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According to an Oxford study, vegans and vegetarians ages 18 to 45 had a 20 percent higher risk of having a stroke, when compared to the people in the study who ate meat. Additionally, the study also found those who skip meat have lower cholesterol and a lower risk of heart disease, so what does all this mean?
Cardiologist Dr. Joel Kahn joins us to make sense of this study. He explains the strokes in the study, which was only 8 people out 50,000, was not “statistically significant.” He feels these strokes had to do with chance and did not a relationship with diet. He also points out that a larger study conducted 4 months earlier found a reduction in the number of strokes for people who are vegan or vegetarian. He feels the more often we put plants on our plate and skip animals the better. When it comes to eating meat or not, Dr. Travis Stork suggests looking at meat as a treat, and not as a food staple.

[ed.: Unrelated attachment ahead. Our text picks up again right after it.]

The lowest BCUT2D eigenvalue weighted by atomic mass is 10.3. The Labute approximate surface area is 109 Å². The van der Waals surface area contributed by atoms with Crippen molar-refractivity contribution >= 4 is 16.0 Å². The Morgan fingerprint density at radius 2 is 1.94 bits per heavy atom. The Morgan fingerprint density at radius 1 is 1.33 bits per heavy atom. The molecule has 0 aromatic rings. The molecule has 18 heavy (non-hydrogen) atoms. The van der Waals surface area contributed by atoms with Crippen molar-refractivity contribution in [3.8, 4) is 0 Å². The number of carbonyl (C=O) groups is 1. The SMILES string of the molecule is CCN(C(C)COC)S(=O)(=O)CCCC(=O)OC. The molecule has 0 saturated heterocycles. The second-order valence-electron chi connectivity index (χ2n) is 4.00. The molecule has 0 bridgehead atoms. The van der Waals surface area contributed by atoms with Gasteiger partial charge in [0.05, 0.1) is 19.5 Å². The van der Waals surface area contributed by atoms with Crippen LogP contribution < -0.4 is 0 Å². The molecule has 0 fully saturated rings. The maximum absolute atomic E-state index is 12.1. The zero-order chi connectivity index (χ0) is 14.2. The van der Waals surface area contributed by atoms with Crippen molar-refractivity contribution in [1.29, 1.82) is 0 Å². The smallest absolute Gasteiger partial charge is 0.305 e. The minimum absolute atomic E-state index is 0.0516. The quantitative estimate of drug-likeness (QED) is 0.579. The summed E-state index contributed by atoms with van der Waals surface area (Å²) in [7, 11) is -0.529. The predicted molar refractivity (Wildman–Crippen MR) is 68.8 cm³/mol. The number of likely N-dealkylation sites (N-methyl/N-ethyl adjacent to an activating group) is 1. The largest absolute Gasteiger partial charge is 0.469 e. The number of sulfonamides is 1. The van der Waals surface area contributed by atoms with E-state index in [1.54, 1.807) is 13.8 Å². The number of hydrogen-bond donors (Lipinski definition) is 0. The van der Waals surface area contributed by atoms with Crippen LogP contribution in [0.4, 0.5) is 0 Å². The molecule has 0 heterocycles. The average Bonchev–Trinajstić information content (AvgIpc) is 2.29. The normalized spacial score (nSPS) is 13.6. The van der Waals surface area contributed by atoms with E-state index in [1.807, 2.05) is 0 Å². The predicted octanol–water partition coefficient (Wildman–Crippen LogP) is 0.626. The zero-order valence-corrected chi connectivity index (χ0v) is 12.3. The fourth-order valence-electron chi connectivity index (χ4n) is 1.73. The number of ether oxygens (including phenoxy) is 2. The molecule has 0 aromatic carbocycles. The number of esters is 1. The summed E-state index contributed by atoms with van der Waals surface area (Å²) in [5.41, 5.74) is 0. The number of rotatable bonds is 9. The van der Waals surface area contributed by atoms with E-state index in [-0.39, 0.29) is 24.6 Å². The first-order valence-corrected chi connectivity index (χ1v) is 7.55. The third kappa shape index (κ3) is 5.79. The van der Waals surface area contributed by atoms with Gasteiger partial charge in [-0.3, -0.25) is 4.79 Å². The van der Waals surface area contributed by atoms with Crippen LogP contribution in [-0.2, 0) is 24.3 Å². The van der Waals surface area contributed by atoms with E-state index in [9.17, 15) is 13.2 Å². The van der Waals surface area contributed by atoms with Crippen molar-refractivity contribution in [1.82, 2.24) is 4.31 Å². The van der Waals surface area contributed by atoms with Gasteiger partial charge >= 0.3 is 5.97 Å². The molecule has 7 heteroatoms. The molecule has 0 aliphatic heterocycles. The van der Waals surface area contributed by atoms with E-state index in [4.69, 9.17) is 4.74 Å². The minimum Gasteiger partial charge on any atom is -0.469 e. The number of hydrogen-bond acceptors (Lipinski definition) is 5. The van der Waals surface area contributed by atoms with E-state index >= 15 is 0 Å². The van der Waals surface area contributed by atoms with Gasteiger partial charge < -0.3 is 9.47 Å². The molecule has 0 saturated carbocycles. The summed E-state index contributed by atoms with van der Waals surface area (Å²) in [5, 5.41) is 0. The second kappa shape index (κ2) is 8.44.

The Doctors ask whether eating other types of meat like chicken and seafood reduced someone's risk of a stroke? Dr. Kahn says recent studies found that chicken can also lead to a rise in cholesterol levels, and that seafood was found to be the healthiest of meats, especially cold-water fish like salmon and sardines. Overall, Dr. Kahn feels the more veggies, fruits, and legumes the better, followed by seafood, chicken and then red meat.
The panel points out that this study is a great example of why it’s important to dig a little deeper into a story before trusting the flashy headline. Also, find out what the panel thinks about the notion that veggie burgers and dog food are basically the same ingredients.